Transforming growth factor-β1 (TGF-β1) produced by astrocytes is an important component of the deadly signaling cascades that accelerate motor neuron death in ALS (see April 2015 news story). Now is has also been implicated as a factor contributing to aging and reduced regenerative potential of stem cells in the brain and skeletal muscle. In the May 6 Oncotarget, researchers from the University of California, Berkeley led by Irina Conboy and David Schaffer, report that systemic administration of a TGF-β1 signaling inhibitor, currently in clinical development as an anticancer drug, simultaneously rejuvenates hippocampal neurogenesis and skeletal myogenesis. In addition, the inhibitor reduces tissue inflammation in the brain and muscle, based on normalized expression of inflammatory markers such as β2-microglobulin. These findings suggest that this inhibitor may merit further exploration as a candidate therapy for ALS with potential for beneficial effects on motor neuron survival as well as in supporting muscle cell regeneration.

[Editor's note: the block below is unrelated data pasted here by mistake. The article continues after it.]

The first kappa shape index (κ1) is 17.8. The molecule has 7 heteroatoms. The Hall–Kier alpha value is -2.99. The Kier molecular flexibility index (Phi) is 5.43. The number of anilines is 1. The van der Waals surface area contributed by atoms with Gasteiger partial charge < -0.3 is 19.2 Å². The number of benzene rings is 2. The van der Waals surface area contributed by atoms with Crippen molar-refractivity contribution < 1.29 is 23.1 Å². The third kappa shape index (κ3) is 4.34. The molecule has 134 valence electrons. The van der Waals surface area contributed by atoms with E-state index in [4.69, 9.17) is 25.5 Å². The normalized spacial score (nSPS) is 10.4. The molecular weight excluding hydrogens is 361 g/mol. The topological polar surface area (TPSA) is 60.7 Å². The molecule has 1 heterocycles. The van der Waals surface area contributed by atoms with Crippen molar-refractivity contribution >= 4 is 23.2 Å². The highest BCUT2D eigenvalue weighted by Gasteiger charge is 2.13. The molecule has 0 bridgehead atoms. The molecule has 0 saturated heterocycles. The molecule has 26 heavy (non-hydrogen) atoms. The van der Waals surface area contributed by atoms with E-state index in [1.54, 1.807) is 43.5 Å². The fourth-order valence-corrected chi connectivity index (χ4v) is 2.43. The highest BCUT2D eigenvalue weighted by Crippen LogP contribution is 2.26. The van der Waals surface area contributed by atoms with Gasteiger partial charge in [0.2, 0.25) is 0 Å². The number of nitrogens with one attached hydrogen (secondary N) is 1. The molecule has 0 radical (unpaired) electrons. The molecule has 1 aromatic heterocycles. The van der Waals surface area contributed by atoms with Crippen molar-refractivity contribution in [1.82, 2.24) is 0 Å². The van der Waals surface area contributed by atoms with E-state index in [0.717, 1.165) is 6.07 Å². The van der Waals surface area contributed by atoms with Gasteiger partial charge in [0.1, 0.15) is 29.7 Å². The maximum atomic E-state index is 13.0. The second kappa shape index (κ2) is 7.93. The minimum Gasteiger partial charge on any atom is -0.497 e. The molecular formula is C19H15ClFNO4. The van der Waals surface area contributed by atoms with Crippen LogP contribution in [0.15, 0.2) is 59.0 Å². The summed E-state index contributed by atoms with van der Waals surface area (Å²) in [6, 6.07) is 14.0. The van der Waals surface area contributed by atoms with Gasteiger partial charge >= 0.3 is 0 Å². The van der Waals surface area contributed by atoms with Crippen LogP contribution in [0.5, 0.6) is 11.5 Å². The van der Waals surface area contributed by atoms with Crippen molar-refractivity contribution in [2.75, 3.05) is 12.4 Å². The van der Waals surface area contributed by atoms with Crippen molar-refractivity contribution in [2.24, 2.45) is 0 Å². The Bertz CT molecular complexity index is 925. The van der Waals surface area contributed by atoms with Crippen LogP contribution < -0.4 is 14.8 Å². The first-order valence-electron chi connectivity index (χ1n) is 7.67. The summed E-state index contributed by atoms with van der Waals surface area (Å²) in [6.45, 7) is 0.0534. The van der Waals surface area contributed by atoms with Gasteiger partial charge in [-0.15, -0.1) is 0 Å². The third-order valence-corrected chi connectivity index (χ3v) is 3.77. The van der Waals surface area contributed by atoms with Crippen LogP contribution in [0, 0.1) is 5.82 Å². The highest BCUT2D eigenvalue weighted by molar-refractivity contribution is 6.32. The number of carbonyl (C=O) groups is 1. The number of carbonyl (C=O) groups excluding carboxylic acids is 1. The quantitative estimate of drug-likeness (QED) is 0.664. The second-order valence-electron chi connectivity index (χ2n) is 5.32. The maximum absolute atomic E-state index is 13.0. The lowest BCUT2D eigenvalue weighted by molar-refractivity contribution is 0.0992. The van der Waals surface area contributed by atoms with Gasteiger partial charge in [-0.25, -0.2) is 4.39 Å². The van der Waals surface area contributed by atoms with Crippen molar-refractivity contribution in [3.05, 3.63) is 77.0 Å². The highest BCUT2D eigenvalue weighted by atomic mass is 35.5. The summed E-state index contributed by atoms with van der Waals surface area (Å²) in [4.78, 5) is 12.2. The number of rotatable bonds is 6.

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Yousef H, Conboy MJ, Morgenthaler A, Schlesinger C, Bugaj L, Paliwal P, Greer C, Conboy IM, Schaffer D. Systemic attenuation of the TGF-β pathway by a single drug simultaneously rejuvenates hippocampal neurogenesis and myogenesis in the same old mammal. Oncotarget. 2015 May 6. [Pubmed].